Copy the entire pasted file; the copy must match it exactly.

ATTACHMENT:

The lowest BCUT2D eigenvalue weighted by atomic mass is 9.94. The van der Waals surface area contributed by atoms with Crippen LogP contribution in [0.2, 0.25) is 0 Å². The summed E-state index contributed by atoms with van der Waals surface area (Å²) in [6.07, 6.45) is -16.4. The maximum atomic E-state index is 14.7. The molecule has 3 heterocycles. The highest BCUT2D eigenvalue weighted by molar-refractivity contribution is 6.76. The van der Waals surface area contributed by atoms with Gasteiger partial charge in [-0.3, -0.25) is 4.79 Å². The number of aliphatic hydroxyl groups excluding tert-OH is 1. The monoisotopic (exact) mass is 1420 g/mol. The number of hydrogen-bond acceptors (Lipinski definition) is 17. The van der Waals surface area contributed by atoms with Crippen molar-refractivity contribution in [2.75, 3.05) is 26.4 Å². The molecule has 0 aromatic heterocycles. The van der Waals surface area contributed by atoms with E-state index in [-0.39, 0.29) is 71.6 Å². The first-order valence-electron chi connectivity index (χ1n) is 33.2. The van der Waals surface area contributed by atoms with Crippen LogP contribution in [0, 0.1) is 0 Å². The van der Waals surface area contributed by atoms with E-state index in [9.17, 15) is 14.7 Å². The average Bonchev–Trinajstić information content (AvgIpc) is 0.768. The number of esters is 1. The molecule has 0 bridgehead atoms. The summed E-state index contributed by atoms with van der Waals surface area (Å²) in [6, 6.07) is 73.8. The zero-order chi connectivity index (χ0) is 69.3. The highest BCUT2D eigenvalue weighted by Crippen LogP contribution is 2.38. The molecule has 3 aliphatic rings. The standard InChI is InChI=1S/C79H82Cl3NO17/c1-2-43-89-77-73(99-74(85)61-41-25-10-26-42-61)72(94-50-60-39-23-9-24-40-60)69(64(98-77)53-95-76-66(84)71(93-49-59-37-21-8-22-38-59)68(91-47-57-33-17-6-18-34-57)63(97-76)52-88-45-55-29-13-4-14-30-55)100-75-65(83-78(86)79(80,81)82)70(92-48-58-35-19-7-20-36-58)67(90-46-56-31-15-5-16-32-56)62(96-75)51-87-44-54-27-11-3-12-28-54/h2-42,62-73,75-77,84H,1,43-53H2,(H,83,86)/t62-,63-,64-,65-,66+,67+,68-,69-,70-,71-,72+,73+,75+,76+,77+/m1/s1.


The lowest BCUT2D eigenvalue weighted by atomic mass is 9.94. The van der Waals surface area contributed by atoms with Crippen LogP contribution in [0.2, 0.25) is 0 Å². The summed E-state index contributed by atoms with van der Waals surface area (Å²) in [6.07, 6.45) is -16.4. The maximum atomic E-state index is 14.7. The molecule has 3 heterocycles. The highest BCUT2D eigenvalue weighted by molar-refractivity contribution is 6.76. The van der Waals surface area contributed by atoms with Gasteiger partial charge in [-0.3, -0.25) is 4.79 Å². The number of aliphatic hydroxyl groups excluding tert-OH is 1. The monoisotopic (exact) mass is 1420 g/mol. The number of hydrogen-bond acceptors (Lipinski definition) is 17. The van der Waals surface area contributed by atoms with Crippen molar-refractivity contribution in [2.75, 3.05) is 26.4 Å². The molecule has 0 aromatic heterocycles. The van der Waals surface area contributed by atoms with E-state index in [-0.39, 0.29) is 71.6 Å². The first-order valence-electron chi connectivity index (χ1n) is 33.2. The van der Waals surface area contributed by atoms with Crippen LogP contribution in [0, 0.1) is 0 Å². The van der Waals surface area contributed by atoms with E-state index in [9.17, 15) is 14.7 Å². The average Bonchev–Trinajstić information content (AvgIpc) is 0.768. The number of esters is 1. The molecule has 0 bridgehead atoms. The summed E-state index contributed by atoms with van der Waals surface area (Å²) in [6, 6.07) is 73.8. The zero-order chi connectivity index (χ0) is 69.3. The highest BCUT2D eigenvalue weighted by Crippen LogP contribution is 2.38. The molecule has 3 aliphatic rings. The standard InChI is InChI=1S/C79H82Cl3NO17/c1-2-43-89-77-73(99-74(85)61-41-25-10-26-42-61)72(94-50-60-39-23-9-24-40-60)69(64(98-77)53-95-76-66(84)71(93-49-59-37-21-8-22-38-59)68(91-47-57-33-17-6-18-34-57)63(97-76)52-88-45-55-29-13-4-14-30-55)100-75-65(83-78(86)79(80,81)82)70(92-48-58-35-19-7-20-36-58)67(90-46-56-31-15-5-16-32-56)62(96-75)51-87-44-54-27-11-3-12-28-54/h2-42,62-73,75-77,84H,1,43-53H2,(H,83,86)/t62-,63-,64-,65-,66+,67+,68-,69-,70-,71-,72+,73+,75+,76+,77+/m1/s1.